Social Media

Parody Twitter Accounts: What They Mean & What We Can Learn

June 19, 2014

Parody Twitter accounts, which pose as real brands and public figures only to blast out irreverent messages, seem to be part of a fairly new, fairly powerful trend. Suddenly, they’re becoming influential beacons of mis-branded absurdity — a scary opponent to those who care for the targeted brands.

But parody itself dates back to Ancient Greece. It’s always been an avenue for critical commentary and synthesis — both a reaction to existing cultural material, and a contribution to the public imagination. When brands are parodied, the results “not only borrow from the trademark itself, but they also appropriate the device of branding and employ it to make us think critically about the role of brands in our culture,” write Stacey L. Dogan & Mark A. Lemley in their 2013 paper, Parody as Brand.

Parody in Social Media

In social, all brand communications become a two-way dialogue. Because of the nature of the platform, parody Twitter accounts are currently among the most visible, most influential, and at best, the craftiest responses contributing to that dialogue. The appropriation becomes compelling for two reasons: absurdity and truth.

  • “It’s funny because it’s absurd”: The account wildly misinterprets the target brand essence to hysterical effect.
  • “It’s funny because it’s (almost) true”: The parody is uncanny in its mirroring of official messaging.

Every successful parody account combines varying degrees of truth and absurdity.

Case Studies

@Vice_Is_Hip: The handle name is a shout out to the bleeding-edge on which the news magazine it mimics skates. Each post is an almost-plausible Vice headline, one shade too ridiculous. If you look closely, @Vice_Is_Hip occasionally re-tweets actual headlines from Vice. It often takes a minute to distinguish fact from fiction, which is kind of the point.



@PinterestFake: A laundry list of thought starters and pinboard titles which gently poke fun at Pinterest tropes. The handle also pokes fun at the ways in which people ‘moodboard’ on the platform.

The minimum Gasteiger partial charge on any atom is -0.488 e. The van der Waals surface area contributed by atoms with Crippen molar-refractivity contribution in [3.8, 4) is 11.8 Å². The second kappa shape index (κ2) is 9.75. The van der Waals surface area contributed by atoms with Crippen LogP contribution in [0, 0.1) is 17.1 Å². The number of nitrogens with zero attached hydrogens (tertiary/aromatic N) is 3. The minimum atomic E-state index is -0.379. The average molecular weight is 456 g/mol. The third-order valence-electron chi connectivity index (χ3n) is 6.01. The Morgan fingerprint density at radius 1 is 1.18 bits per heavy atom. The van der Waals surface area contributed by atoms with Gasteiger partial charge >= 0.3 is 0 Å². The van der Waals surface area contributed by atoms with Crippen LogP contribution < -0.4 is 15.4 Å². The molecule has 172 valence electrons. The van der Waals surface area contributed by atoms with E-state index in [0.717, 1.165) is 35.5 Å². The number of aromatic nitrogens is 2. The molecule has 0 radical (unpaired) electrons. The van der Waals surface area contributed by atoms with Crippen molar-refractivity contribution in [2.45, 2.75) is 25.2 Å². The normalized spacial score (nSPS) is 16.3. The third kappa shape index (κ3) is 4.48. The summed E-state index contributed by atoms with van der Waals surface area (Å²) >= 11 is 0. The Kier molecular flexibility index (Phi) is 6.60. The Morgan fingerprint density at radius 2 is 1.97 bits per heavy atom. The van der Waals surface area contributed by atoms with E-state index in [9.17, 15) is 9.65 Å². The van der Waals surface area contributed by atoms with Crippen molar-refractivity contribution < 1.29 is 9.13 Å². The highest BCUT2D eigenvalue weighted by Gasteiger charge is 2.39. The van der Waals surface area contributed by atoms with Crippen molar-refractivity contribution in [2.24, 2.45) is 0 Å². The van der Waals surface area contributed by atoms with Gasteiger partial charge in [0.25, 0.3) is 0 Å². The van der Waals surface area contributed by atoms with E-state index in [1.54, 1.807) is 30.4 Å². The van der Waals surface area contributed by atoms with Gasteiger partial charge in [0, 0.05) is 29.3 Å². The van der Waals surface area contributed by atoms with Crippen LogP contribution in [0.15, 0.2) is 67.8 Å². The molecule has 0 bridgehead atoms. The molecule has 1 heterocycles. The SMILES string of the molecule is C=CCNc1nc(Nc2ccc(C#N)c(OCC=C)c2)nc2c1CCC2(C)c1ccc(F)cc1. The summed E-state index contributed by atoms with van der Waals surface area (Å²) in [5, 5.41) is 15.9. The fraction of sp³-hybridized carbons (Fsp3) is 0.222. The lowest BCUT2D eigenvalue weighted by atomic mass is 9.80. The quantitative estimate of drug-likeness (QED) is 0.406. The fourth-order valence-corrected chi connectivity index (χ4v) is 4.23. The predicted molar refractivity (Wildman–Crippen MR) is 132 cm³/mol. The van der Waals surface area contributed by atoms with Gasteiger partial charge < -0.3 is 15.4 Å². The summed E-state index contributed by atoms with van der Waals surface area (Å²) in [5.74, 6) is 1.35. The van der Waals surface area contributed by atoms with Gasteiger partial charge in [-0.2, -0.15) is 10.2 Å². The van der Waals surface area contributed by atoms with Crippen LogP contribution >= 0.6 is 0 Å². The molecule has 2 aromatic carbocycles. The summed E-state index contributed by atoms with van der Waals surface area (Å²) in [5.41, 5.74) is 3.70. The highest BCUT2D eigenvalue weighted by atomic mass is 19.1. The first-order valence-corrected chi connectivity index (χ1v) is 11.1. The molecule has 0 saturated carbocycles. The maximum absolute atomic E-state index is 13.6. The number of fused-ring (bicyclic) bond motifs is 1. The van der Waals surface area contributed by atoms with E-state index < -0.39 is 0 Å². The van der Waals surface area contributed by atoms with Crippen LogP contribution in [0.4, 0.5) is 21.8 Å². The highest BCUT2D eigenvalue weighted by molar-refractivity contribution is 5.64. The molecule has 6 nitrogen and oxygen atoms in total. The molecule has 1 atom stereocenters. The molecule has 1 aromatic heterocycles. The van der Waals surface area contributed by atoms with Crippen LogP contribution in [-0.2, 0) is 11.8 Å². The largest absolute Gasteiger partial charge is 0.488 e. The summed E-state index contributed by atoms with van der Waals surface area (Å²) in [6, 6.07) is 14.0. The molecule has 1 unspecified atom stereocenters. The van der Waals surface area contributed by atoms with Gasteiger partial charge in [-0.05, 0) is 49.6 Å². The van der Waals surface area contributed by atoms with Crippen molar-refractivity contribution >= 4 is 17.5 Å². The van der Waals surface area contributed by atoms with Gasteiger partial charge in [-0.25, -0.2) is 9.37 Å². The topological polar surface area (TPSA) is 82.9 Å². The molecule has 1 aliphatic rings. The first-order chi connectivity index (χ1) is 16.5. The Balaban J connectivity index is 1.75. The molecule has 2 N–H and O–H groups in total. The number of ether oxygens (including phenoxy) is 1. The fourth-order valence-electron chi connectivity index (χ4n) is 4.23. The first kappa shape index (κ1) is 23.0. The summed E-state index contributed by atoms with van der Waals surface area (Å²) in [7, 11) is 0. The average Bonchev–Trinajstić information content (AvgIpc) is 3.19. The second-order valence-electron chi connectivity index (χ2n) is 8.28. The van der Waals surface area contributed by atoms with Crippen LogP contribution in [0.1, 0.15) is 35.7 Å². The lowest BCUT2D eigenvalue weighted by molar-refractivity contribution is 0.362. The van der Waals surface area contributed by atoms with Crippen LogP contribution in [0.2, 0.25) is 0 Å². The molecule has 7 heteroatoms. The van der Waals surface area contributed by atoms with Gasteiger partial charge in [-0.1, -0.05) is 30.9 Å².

@NotTildaSwinton: Musings from a fictionalized version of Tilda Swinton. The account paints her as a wise, poetic demigod — exaggerating her public image as an art house actress and concept artist. @NotTildaSwinton’s sense of presence and voice is so strong, Harper’s Bazaar brought her in last summer to review the couture shows.



@NYTOnIt: A jab at The New York Times’ practice of publishing trend stories which earnestly explore already-established trends.



@NotCoatFactory: Broken-English, coat-obsessed tweets rooted in a literal interpretation of Burlington Coat Factory’s name and Twitter ‘worst’ practices.



What can marketers learn from parodies?

Marketers stand to learn a great deal from the accounts that parody them. Some lessons:

  1. Speak with a clear, consistent social tone of voice to break through. For those behind the above parodies, this understanding seems intuitive. The creation of an identifiable (but unpredictable) character is a large part of why the content is addictive and compelling.
  2. Understand that parody content is, in some ways, as legitimate as official brand content. While people are unlikely to confuse sources, it doesn’t matter who said it. It matters that it was said—and tied to the brand—in the first place.
  3. Embrace re-interpretation and remix culture—because it’s near-impossible to control. A brand that’s been re-appropriated has entered and engaged the zeitgeist.

As the roles of brands—and the ways in which they speak to people—continue to evolve, it’s safe to say that parodies will follow. As they do, we’d be well advised to look to them for a lesson on irreverence, and a reminder to take ourselves a bit less seriously.

Cover photo via Neowin